The US-Canadian border along the 49th parallel is the longest national border in the world at 5,525 miles. You'd think such a long border would be fairly invisible, especially since it runs through forests for much of its length. But there's a straight line running through those woods in which a 20-foot-wide swath of trees have been cut down. In fact, they call it the Slash. It's visible in satellite photos.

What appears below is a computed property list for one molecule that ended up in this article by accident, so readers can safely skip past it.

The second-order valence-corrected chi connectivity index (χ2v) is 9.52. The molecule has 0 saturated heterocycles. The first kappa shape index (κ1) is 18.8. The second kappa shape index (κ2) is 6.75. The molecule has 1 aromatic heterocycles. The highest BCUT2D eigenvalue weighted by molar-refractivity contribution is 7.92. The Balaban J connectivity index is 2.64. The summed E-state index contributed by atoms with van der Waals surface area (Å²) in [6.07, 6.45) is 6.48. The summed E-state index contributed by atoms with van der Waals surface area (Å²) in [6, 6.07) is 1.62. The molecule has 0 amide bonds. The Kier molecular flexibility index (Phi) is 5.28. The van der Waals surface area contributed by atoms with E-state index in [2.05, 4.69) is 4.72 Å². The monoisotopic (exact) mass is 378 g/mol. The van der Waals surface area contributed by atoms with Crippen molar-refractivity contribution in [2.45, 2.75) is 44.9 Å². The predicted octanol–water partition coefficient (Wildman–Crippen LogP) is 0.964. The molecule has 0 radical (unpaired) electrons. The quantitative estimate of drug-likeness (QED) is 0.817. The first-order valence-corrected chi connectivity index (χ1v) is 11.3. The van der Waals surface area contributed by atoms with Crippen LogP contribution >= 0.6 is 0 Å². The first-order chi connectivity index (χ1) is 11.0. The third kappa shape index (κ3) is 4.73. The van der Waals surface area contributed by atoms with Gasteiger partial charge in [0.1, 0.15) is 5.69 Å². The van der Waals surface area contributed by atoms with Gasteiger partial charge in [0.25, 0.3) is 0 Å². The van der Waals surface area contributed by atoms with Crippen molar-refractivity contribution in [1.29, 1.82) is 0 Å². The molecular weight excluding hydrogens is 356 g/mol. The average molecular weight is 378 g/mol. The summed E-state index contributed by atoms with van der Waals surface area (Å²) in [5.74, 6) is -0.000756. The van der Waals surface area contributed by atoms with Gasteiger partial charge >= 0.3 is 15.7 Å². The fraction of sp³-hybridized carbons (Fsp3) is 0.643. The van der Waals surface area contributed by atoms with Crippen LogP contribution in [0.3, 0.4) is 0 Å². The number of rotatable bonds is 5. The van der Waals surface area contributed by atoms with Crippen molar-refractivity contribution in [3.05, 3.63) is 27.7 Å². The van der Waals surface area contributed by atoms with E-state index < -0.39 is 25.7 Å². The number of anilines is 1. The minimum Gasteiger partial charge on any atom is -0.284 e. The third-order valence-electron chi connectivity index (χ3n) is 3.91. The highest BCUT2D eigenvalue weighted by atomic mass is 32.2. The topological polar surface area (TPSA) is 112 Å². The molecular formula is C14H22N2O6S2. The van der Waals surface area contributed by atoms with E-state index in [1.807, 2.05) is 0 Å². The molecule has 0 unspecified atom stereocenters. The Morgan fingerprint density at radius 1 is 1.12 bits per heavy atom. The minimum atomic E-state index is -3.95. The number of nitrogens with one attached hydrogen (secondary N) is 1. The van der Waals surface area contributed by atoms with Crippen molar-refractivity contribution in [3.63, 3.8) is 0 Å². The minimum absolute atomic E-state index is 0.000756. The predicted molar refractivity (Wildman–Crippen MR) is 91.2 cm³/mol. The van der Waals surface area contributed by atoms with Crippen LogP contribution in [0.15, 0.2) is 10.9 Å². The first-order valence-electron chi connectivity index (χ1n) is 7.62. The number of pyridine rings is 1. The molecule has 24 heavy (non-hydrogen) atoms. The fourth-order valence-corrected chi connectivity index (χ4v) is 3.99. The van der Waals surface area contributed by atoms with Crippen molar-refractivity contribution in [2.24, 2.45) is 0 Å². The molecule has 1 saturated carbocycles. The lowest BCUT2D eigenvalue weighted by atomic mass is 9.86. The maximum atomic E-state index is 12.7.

Stripped of trees, this slice runs through national forests and over mountains. It is too long and remote to be continuously cut down, but every few years (longer on the Western sections, where growth is slower) workers freshly deforest the greenery that grows back.
It might seem unnecessary, but there is a reason for this intervention: a person on either side wandering close to the border can see it and recognize they’re approaching the line. So each year, American taxpayers pay around half a cent each to the International Boundary Commission (IBC) to help periodically maintain this dividing void.